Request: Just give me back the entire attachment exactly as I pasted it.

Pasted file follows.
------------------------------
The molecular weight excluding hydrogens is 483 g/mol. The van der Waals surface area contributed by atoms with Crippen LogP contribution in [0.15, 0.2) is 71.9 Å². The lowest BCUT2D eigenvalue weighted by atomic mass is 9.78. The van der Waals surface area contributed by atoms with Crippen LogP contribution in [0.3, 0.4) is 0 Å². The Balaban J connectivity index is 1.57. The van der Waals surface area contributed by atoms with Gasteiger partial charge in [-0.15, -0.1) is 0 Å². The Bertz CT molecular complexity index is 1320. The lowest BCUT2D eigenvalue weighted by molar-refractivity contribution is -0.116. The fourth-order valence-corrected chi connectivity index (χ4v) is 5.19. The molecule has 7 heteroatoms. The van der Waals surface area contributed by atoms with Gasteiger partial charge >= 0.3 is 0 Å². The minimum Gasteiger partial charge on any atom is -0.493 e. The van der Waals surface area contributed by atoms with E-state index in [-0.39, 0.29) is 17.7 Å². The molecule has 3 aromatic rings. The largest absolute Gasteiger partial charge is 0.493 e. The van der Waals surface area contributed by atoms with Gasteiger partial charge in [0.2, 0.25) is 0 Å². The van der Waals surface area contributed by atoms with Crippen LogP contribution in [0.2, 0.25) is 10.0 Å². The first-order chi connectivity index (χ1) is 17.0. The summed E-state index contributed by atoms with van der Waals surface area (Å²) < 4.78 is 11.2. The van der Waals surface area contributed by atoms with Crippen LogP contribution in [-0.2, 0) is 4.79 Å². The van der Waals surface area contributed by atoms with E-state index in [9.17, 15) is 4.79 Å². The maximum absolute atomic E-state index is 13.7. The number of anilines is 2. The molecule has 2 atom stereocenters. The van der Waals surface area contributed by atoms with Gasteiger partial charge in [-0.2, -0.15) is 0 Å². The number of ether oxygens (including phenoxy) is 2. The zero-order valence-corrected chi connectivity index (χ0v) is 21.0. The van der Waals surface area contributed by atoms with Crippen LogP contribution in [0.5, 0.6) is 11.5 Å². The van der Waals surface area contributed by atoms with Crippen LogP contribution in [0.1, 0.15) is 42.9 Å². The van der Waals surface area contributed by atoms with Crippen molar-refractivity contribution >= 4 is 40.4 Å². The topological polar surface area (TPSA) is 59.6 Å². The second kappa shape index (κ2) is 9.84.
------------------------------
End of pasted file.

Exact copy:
The molecular weight excluding hydrogens is 483 g/mol. The van der Waals surface area contributed by atoms with Crippen LogP contribution in [0.15, 0.2) is 71.9 Å². The lowest BCUT2D eigenvalue weighted by atomic mass is 9.78. The van der Waals surface area contributed by atoms with Crippen LogP contribution in [0.3, 0.4) is 0 Å². The Balaban J connectivity index is 1.57. The van der Waals surface area contributed by atoms with Gasteiger partial charge in [-0.15, -0.1) is 0 Å². The Bertz CT molecular complexity index is 1320. The lowest BCUT2D eigenvalue weighted by molar-refractivity contribution is -0.116. The fourth-order valence-corrected chi connectivity index (χ4v) is 5.19. The molecule has 7 heteroatoms. The van der Waals surface area contributed by atoms with Gasteiger partial charge >= 0.3 is 0 Å². The minimum Gasteiger partial charge on any atom is -0.493 e. The van der Waals surface area contributed by atoms with E-state index in [-0.39, 0.29) is 17.7 Å². The molecule has 3 aromatic rings. The largest absolute Gasteiger partial charge is 0.493 e. The van der Waals surface area contributed by atoms with Gasteiger partial charge in [0.2, 0.25) is 0 Å². The van der Waals surface area contributed by atoms with Crippen LogP contribution in [0.2, 0.25) is 10.0 Å². The first-order chi connectivity index (χ1) is 17.0. The summed E-state index contributed by atoms with van der Waals surface area (Å²) < 4.78 is 11.2. The van der Waals surface area contributed by atoms with Crippen LogP contribution in [-0.2, 0) is 4.79 Å². The van der Waals surface area contributed by atoms with E-state index in [9.17, 15) is 4.79 Å². The maximum absolute atomic E-state index is 13.7. The number of anilines is 2. The molecule has 2 atom stereocenters. The van der Waals surface area contributed by atoms with Gasteiger partial charge in [-0.2, -0.15) is 0 Å². The number of ether oxygens (including phenoxy) is 2. The zero-order valence-corrected chi connectivity index (χ0v) is 21.0. The van der Waals surface area contributed by atoms with Crippen LogP contribution in [0.5, 0.6) is 11.5 Å². The van der Waals surface area contributed by atoms with Crippen LogP contribution in [0.1, 0.15) is 42.9 Å². The van der Waals surface area contributed by atoms with Crippen molar-refractivity contribution >= 4 is 40.4 Å². The topological polar surface area (TPSA) is 59.6 Å². The second kappa shape index (κ2) is 9.84.